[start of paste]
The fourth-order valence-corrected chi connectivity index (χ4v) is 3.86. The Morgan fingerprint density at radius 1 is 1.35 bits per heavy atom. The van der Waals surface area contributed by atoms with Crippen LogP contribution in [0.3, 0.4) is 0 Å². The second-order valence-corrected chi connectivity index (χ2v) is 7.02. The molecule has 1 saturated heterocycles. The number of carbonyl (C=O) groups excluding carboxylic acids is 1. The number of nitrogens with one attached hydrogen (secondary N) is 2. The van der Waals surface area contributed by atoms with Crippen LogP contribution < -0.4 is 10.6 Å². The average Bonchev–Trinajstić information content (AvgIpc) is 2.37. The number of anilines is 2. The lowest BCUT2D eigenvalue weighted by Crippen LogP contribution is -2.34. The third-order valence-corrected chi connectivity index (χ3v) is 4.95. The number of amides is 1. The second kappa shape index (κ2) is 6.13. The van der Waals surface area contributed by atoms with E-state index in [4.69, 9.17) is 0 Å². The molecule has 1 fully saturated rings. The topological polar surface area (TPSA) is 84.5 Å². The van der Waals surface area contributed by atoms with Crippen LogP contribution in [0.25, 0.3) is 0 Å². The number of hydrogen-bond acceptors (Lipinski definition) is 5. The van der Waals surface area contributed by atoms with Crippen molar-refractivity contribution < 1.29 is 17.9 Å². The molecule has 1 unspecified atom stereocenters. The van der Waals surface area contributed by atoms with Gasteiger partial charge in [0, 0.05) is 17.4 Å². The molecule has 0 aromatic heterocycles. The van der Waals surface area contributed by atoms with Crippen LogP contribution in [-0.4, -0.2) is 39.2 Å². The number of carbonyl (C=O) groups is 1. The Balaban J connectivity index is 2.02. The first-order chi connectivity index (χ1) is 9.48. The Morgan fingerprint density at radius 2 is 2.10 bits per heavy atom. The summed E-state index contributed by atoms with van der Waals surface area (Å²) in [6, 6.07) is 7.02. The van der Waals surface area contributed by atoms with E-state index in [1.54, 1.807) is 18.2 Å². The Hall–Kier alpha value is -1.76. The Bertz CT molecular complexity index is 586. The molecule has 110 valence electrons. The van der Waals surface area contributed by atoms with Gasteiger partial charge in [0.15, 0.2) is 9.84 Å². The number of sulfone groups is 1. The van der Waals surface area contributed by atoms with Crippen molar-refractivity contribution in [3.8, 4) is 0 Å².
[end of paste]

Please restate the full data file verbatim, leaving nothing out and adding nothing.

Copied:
The fourth-order valence-corrected chi connectivity index (χ4v) is 3.86. The Morgan fingerprint density at radius 1 is 1.35 bits per heavy atom. The van der Waals surface area contributed by atoms with Crippen LogP contribution in [0.3, 0.4) is 0 Å². The second-order valence-corrected chi connectivity index (χ2v) is 7.02. The molecule has 1 saturated heterocycles. The number of carbonyl (C=O) groups excluding carboxylic acids is 1. The number of nitrogens with one attached hydrogen (secondary N) is 2. The van der Waals surface area contributed by atoms with Crippen LogP contribution < -0.4 is 10.6 Å². The average Bonchev–Trinajstić information content (AvgIpc) is 2.37. The number of anilines is 2. The lowest BCUT2D eigenvalue weighted by Crippen LogP contribution is -2.34. The third-order valence-corrected chi connectivity index (χ3v) is 4.95. The number of amides is 1. The second kappa shape index (κ2) is 6.13. The van der Waals surface area contributed by atoms with E-state index in [4.69, 9.17) is 0 Å². The molecule has 1 fully saturated rings. The topological polar surface area (TPSA) is 84.5 Å². The van der Waals surface area contributed by atoms with Crippen LogP contribution in [0.25, 0.3) is 0 Å². The number of hydrogen-bond acceptors (Lipinski definition) is 5. The van der Waals surface area contributed by atoms with Crippen molar-refractivity contribution < 1.29 is 17.9 Å². The molecule has 1 unspecified atom stereocenters. The van der Waals surface area contributed by atoms with Gasteiger partial charge in [0, 0.05) is 17.4 Å². The molecule has 0 aromatic heterocycles. The van der Waals surface area contributed by atoms with Crippen LogP contribution in [-0.4, -0.2) is 39.2 Å². The number of carbonyl (C=O) groups is 1. The Balaban J connectivity index is 2.02. The first-order chi connectivity index (χ1) is 9.48. The Morgan fingerprint density at radius 2 is 2.10 bits per heavy atom. The summed E-state index contributed by atoms with van der Waals surface area (Å²) in [6, 6.07) is 7.02. The van der Waals surface area contributed by atoms with E-state index in [1.54, 1.807) is 18.2 Å². The Hall–Kier alpha value is -1.76. The Bertz CT molecular complexity index is 586. The molecule has 110 valence electrons. The van der Waals surface area contributed by atoms with Gasteiger partial charge in [0.15, 0.2) is 9.84 Å². The number of sulfone groups is 1. The van der Waals surface area contributed by atoms with Crippen molar-refractivity contribution in [3.8, 4) is 0 Å².